Joshn O'Nial played his 100th game for the Moama-Echuca Border Raiders on Sunday.GEORDIE COWAN May 15, 2014 3:04am
Josh O’Nial may play in central defence for Moama-Echuca Border Raiders reserves soccer team, but he prefers to be striker.
‘‘Everyone knows that,’’ the 19-year-old said.
O’Nial played his 100th game for the Border Raiders on Sunday — one of a select few to reach the milestone since the club was formed in 2002.
Having only started at the club about five years ago, O’Nial played 17 under 16 games before moving straight into the senior grades at age 15.
While unsure if anyone else had reached 100 games — ‘‘I don’t think anyone else has bothered to keep track of how many games they’ve played’’ — O’Nial said he was proud to reach the figure, especially at his local club.
‘‘I’m just happy they keep putting me on the pitch every week,’’ he said.
‘‘I must be doing something right.’’
O’Nial, who studies engineering at university in Ballarat and returns home every week for training and the match, feels like he plays in a smart way.
‘‘I try to do the least amount of work to take the ball off the opposition player,’’ he said.
What he most enjoyed about the club was the good atmosphere, O’Nial said.
‘‘After training everyone comes back to have a beer and get a meal sometimes,’’ he said.
‘‘Everyone’s close together and you get to know everyone, even if there is a 15-year age gap.’’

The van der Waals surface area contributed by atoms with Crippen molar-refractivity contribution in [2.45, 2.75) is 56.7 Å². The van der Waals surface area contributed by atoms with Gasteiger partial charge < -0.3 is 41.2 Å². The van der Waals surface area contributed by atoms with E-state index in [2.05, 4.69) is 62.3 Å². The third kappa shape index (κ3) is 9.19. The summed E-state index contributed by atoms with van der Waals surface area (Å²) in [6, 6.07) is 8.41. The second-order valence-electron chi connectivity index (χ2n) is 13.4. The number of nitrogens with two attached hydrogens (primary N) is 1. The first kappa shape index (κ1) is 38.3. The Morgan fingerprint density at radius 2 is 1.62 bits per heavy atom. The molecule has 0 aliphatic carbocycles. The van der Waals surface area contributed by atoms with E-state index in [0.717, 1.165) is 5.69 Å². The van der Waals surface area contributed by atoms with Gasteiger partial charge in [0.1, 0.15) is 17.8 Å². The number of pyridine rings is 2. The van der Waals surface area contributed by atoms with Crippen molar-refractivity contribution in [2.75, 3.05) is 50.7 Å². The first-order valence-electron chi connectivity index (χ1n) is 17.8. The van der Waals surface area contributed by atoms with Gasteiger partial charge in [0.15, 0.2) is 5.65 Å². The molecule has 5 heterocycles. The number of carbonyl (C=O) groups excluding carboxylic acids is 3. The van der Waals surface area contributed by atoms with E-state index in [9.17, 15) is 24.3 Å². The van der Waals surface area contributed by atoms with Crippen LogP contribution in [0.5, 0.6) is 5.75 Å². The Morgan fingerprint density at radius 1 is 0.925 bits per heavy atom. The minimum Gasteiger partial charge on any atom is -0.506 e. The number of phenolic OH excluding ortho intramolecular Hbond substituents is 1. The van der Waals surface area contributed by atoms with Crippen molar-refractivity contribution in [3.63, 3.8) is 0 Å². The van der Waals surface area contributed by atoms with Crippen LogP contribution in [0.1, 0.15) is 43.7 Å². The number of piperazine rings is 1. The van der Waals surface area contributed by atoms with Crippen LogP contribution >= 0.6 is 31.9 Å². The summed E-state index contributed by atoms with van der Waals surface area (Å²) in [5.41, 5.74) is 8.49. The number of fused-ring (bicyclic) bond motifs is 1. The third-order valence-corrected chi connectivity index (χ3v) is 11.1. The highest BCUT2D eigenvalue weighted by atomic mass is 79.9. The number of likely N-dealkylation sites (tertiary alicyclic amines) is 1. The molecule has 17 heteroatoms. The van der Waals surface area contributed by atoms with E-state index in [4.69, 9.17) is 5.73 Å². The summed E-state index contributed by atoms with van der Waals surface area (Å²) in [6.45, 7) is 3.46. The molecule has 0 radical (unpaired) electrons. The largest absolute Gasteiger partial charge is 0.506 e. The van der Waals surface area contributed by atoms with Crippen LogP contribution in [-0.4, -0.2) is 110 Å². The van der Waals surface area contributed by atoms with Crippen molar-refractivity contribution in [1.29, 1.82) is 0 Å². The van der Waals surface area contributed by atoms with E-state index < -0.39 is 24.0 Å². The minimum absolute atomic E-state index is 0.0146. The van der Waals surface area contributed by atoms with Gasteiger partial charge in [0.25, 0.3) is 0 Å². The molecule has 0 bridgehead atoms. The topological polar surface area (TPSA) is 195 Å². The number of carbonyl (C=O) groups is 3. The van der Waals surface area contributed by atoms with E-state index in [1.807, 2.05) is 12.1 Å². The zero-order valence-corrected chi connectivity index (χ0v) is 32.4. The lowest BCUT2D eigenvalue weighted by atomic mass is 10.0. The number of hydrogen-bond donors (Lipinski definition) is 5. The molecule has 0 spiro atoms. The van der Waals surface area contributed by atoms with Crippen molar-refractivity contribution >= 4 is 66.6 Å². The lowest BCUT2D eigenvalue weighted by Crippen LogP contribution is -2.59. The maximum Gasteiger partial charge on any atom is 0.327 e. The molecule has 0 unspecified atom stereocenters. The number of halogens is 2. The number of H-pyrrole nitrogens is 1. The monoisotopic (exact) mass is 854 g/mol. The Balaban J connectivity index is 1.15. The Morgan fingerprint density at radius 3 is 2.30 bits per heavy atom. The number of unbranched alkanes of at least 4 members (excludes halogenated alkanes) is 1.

That club bonding is one of the things O’Nial has noticed change during his time at the club.
‘‘I feel like they’re all closer together,’’ he said.
‘‘When I first started playing reserves, the women and the men trained on different nights and because the women played earlier (on Sundays), none of the men were there to watch.
‘‘But as the club’s gone on, they’ve changed all that and everyone knows everyone.’’
While his team ‘‘could be going better’’ this season, O’Nial thought the team would improve as everyone got to know each other.
‘‘About 50 per cent of our team are backpackers, so they all speak different languages and we have to try to communicate with them,’’ he said.
‘‘But hopefully towards the end of the season we’ll know each other better and improve.
‘‘It’s always fun.’’
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Members of a Cobram social group have encouraged women to become a part of community groups, committees and boards.
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